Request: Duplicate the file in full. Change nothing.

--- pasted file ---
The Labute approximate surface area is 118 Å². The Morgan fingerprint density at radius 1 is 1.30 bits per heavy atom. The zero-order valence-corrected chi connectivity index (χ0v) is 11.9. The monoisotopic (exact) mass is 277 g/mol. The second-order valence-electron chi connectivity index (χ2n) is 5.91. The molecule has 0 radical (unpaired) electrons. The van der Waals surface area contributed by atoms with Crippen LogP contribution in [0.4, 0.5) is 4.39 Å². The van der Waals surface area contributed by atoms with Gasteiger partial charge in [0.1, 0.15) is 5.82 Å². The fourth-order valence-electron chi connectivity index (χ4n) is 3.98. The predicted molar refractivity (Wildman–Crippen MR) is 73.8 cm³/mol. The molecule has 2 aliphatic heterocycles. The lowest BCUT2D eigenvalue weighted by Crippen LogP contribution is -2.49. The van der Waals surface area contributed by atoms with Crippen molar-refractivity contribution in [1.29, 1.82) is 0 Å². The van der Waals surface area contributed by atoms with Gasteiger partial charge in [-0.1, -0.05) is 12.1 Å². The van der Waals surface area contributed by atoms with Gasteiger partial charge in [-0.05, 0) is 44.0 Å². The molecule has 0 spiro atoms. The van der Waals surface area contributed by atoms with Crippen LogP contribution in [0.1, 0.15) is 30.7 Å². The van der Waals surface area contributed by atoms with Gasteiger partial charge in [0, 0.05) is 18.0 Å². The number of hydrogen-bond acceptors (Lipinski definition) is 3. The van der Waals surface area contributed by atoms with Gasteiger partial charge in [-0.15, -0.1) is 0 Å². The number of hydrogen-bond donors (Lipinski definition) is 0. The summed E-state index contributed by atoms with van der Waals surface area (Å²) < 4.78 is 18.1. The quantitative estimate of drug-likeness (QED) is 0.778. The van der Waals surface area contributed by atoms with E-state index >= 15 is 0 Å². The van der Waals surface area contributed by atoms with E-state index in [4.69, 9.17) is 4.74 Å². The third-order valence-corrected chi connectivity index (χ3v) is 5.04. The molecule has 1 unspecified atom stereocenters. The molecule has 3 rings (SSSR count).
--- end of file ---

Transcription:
The Labute approximate surface area is 118 Å². The Morgan fingerprint density at radius 1 is 1.30 bits per heavy atom. The zero-order valence-corrected chi connectivity index (χ0v) is 11.9. The monoisotopic (exact) mass is 277 g/mol. The second-order valence-electron chi connectivity index (χ2n) is 5.91. The molecule has 0 radical (unpaired) electrons. The van der Waals surface area contributed by atoms with Crippen LogP contribution in [0.4, 0.5) is 4.39 Å². The van der Waals surface area contributed by atoms with Gasteiger partial charge in [0.1, 0.15) is 5.82 Å². The fourth-order valence-electron chi connectivity index (χ4n) is 3.98. The predicted molar refractivity (Wildman–Crippen MR) is 73.8 cm³/mol. The molecule has 2 aliphatic heterocycles. The lowest BCUT2D eigenvalue weighted by Crippen LogP contribution is -2.49. The van der Waals surface area contributed by atoms with Crippen molar-refractivity contribution in [1.29, 1.82) is 0 Å². The van der Waals surface area contributed by atoms with Gasteiger partial charge in [-0.1, -0.05) is 12.1 Å². The van der Waals surface area contributed by atoms with Gasteiger partial charge in [-0.05, 0) is 44.0 Å². The molecule has 0 spiro atoms. The van der Waals surface area contributed by atoms with Crippen LogP contribution in [0.1, 0.15) is 30.7 Å². The van der Waals surface area contributed by atoms with Gasteiger partial charge in [0, 0.05) is 18.0 Å². The number of hydrogen-bond acceptors (Lipinski definition) is 3. The van der Waals surface area contributed by atoms with Gasteiger partial charge in [-0.15, -0.1) is 0 Å². The number of hydrogen-bond donors (Lipinski definition) is 0. The summed E-state index contributed by atoms with van der Waals surface area (Å²) < 4.78 is 18.1. The quantitative estimate of drug-likeness (QED) is 0.778. The van der Waals surface area contributed by atoms with E-state index >= 15 is 0 Å². The van der Waals surface area contributed by atoms with E-state index in [4.69, 9.17) is 4.74 Å². The third-order valence-corrected chi connectivity index (χ3v) is 5.04. The molecule has 1 unspecified atom stereocenters. The molecule has 3 rings (SSSR count).